Defense Secretary Robert Gates calls Afghanistan’s infrastructure “primitive,” while the officer who coordinated shipping war material to Saudi Arabia for the first Gulf War says its mountains make things worse. “The terrain in Afghanistan is so much tougher than in either Iraq or Saudi,” says William (Gus) Pagonis, a retired Army lieutenant general. “You could film a biblical movie in Afghanistan without props.” The U.S. has been improving Afghanistan’s meager road network to enable farmers to ship perishable crops — other than opium paste — to market, and to deter IEDs, which are easier to detect in fresh pavement. The current U.S. ambassador to Kabul, Karl Eikenberry, emphasized the importance of roads during his service in Afghanistan as a U.S. Army general. “Where the roads end,” he’d say, “the Taliban begin.”

Logistical woes persist even once U.S. troops are at their assigned outposts. Private truck drivers “strike often, delay delivery of fuel or arrive at destinations with fuel missing,” the Government Accountability Office reports. In June 2008, 44 trucks and 220,000 gallons of fuel were lost to enemy attacks or plunder. Beyond the convoy attacks, the U.S. has used Russian aircraft to fly armored vehicles into the country, and is seeking private contractors to defend U.S. bases and convoys across the entire country. The Pentagon’s pending solicitation says interested companies must be capable of preventing “any intrusion by unauthorized personnel, theft, destruction of, or damage to property within the secured boundaries, and the facilities themselves.” That’s a tall order that even the U.S. military hasn’t been able to fill.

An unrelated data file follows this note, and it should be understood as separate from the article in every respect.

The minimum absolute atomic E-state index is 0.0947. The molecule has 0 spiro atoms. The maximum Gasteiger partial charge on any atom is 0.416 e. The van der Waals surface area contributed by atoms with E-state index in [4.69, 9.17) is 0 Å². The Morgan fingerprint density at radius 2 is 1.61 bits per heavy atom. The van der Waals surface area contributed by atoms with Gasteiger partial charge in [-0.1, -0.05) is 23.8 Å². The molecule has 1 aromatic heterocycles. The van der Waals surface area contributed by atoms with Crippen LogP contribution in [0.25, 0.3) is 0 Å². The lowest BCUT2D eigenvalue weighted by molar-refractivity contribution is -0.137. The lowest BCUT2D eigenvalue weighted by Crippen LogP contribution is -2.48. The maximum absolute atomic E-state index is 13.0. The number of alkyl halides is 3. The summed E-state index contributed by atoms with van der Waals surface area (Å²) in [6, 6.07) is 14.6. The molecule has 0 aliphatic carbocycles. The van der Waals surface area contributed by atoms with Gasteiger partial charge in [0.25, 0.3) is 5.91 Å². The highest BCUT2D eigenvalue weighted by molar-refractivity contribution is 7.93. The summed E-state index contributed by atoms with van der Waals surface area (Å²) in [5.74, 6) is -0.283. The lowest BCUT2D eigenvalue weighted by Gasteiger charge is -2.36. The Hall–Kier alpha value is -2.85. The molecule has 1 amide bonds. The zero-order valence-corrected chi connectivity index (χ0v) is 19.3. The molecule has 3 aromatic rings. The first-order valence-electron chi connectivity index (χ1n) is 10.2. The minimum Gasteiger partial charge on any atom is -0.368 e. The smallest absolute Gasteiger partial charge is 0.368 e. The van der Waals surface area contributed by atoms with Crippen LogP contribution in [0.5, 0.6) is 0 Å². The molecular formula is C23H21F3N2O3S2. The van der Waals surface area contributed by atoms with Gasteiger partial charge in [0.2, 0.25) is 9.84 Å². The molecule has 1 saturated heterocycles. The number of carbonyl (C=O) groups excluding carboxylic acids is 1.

The Pentagon’s reliance on an army of logistical and other support forces was made clear Tuesday, when the Washington Post reported that the 21,000 combat troops ordered to Afghanistan by Obama would be accompanied by an additional 13,000 so-called “enablers.” While that doesn’t change the current authorized U.S. force level of 68,000, it did reveal, according to the White House, that not all of the support troops ordered to Afghanistan by President Bush had arrived by the time he left office. Such forces can literally be lifesavers. Before this year, there were so few rescue helicopters in Afghanistan that it averaged two hours to get wounded troops to medical care — double the desired “golden hour.” “We had not had a double amputee survive those wounds in Afghanistan until this kind of additional air power came along,” Gates noted recently. “Now they are being saved.”

Jittery over repeated attacks on its supply convoys traveling through Pakistan, the Pentagon wants to shift much of its resupply effort to its new Northern Distribution Network, which runs through several central Asian states, including Tajikistan and Uzbekistan. “They’re a pretty dodgy bunch of allies,” said Paul Quinn-Judge, Central Asia director of the nonprofit International Crisis Group, from the Manas air base in Kyrgyzstan. More significantly, he fears that such stepped-up U.S. shipping will lead to attacks on convoys by terrorist groups including the Islamic Movement of Uzbekistan and the Islamic Jihad Union. “The problem with the Northern Distribution Network is obvious,” he says. “It turns Central Asia into a part of the theater of war.”